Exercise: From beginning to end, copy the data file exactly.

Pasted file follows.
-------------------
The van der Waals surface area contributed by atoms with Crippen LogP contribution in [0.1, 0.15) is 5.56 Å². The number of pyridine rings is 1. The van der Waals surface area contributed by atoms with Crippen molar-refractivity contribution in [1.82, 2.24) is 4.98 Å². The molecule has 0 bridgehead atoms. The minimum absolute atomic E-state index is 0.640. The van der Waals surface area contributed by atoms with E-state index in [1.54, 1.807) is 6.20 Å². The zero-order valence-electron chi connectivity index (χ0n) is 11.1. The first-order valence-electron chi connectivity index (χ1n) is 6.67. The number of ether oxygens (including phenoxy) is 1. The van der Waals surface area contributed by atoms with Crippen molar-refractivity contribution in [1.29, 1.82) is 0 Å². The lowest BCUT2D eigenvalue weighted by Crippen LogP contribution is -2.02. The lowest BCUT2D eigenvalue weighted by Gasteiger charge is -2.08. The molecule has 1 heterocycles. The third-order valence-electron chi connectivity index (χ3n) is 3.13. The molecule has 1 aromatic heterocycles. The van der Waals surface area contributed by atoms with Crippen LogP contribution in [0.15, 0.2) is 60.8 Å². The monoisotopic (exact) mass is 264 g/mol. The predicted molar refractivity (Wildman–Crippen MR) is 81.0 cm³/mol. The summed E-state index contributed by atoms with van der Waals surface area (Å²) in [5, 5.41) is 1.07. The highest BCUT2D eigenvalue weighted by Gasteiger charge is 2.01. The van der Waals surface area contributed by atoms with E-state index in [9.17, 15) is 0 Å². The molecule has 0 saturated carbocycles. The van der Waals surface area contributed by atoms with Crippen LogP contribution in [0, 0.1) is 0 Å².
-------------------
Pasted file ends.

The van der Waals surface area contributed by atoms with Crippen LogP contribution in [0.1, 0.15) is 5.56 Å². The number of pyridine rings is 1. The van der Waals surface area contributed by atoms with Crippen molar-refractivity contribution in [1.82, 2.24) is 4.98 Å². The molecule has 0 bridgehead atoms. The minimum absolute atomic E-state index is 0.640. The van der Waals surface area contributed by atoms with E-state index in [1.54, 1.807) is 6.20 Å². The zero-order valence-electron chi connectivity index (χ0n) is 11.1. The first-order valence-electron chi connectivity index (χ1n) is 6.67. The number of ether oxygens (including phenoxy) is 1. The van der Waals surface area contributed by atoms with Crippen molar-refractivity contribution in [1.29, 1.82) is 0 Å². The lowest BCUT2D eigenvalue weighted by Crippen LogP contribution is -2.02. The lowest BCUT2D eigenvalue weighted by Gasteiger charge is -2.08. The molecule has 1 heterocycles. The third-order valence-electron chi connectivity index (χ3n) is 3.13. The molecule has 1 aromatic heterocycles. The van der Waals surface area contributed by atoms with Crippen LogP contribution in [0.15, 0.2) is 60.8 Å². The monoisotopic (exact) mass is 264 g/mol. The predicted molar refractivity (Wildman–Crippen MR) is 81.0 cm³/mol. The summed E-state index contributed by atoms with van der Waals surface area (Å²) in [5, 5.41) is 1.07. The highest BCUT2D eigenvalue weighted by Gasteiger charge is 2.01. The van der Waals surface area contributed by atoms with E-state index in [9.17, 15) is 0 Å². The molecule has 0 saturated carbocycles. The van der Waals surface area contributed by atoms with Crippen LogP contribution in [0, 0.1) is 0 Å².